Abstract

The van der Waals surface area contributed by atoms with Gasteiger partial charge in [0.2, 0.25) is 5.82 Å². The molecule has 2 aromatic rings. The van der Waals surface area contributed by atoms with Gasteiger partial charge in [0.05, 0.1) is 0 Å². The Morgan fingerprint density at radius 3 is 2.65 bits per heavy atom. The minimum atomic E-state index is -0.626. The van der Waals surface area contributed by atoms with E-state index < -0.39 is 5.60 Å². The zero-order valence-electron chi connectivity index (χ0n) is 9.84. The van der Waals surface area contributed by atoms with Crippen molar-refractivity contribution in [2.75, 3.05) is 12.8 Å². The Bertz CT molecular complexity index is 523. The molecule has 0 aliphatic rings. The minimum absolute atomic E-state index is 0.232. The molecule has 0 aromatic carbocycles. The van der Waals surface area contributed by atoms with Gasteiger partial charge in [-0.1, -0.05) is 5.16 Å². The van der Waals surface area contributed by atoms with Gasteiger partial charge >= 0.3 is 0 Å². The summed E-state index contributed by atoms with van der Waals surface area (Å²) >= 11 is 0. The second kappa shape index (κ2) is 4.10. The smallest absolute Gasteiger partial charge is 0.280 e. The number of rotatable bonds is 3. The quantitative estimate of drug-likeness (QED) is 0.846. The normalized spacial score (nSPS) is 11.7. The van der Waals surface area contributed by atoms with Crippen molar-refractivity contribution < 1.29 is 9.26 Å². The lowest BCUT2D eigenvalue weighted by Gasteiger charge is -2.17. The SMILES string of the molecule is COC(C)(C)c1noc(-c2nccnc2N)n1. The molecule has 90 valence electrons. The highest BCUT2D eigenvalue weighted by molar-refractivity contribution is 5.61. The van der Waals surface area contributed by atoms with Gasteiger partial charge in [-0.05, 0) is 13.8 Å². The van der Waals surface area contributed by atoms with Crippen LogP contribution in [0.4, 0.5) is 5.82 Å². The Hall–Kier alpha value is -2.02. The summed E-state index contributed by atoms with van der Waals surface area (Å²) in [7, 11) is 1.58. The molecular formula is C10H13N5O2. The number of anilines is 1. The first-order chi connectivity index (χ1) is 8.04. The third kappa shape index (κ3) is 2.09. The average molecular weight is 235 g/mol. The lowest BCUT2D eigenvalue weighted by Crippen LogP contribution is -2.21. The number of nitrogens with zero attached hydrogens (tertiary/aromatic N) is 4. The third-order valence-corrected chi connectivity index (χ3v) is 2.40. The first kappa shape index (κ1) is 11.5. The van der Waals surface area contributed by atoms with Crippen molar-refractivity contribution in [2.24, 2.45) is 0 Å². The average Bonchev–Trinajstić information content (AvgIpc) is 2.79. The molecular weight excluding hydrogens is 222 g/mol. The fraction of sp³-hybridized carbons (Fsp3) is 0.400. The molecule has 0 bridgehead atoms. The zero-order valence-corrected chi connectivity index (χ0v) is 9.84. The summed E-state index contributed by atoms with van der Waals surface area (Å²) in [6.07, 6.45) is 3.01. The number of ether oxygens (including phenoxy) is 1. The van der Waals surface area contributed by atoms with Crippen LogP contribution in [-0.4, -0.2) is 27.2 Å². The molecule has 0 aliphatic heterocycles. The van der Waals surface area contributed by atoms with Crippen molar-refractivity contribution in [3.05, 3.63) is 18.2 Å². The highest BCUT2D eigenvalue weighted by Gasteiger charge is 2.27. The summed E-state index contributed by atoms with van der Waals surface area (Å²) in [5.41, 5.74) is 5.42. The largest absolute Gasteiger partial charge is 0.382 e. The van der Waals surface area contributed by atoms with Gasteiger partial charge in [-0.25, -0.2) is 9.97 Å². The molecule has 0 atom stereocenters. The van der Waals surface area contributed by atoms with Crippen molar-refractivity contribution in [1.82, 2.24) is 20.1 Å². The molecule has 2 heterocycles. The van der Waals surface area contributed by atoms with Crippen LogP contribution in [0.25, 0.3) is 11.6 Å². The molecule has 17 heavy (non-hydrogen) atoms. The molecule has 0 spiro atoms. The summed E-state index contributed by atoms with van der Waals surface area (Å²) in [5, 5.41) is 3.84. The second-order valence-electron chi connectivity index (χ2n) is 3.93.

This research investigates the socio-economic, behavioral, and psychological consequences of repetitive flooding on the residents of Ayutthaya's four flood-prone districts. The study also examines the individual-level adaptative strategies adopted by the local residents to coexist with the flooding. The findings revealed several challenges encountered by the flooded households. In addition, most of the respondents expressed a preference to live out the floods in their residences rather than relocating to a makeshift shelter. The ability to live through the floods was largely attributable to the architecture of their residences whereby the houses are raised a few meters above the ground with the living quarter on the upper level, which is the most prominent adaptative strategy. Other adaptative strategies included, e.g., the ownership of a flat-bottom boat and pre-flood stocking-up on basic necessities. Furthermore, in light of the residents’ preference to live out the repetitive flooding, this research also proposes a simple means to enhance the effectiveness of the localized flood relief efforts.

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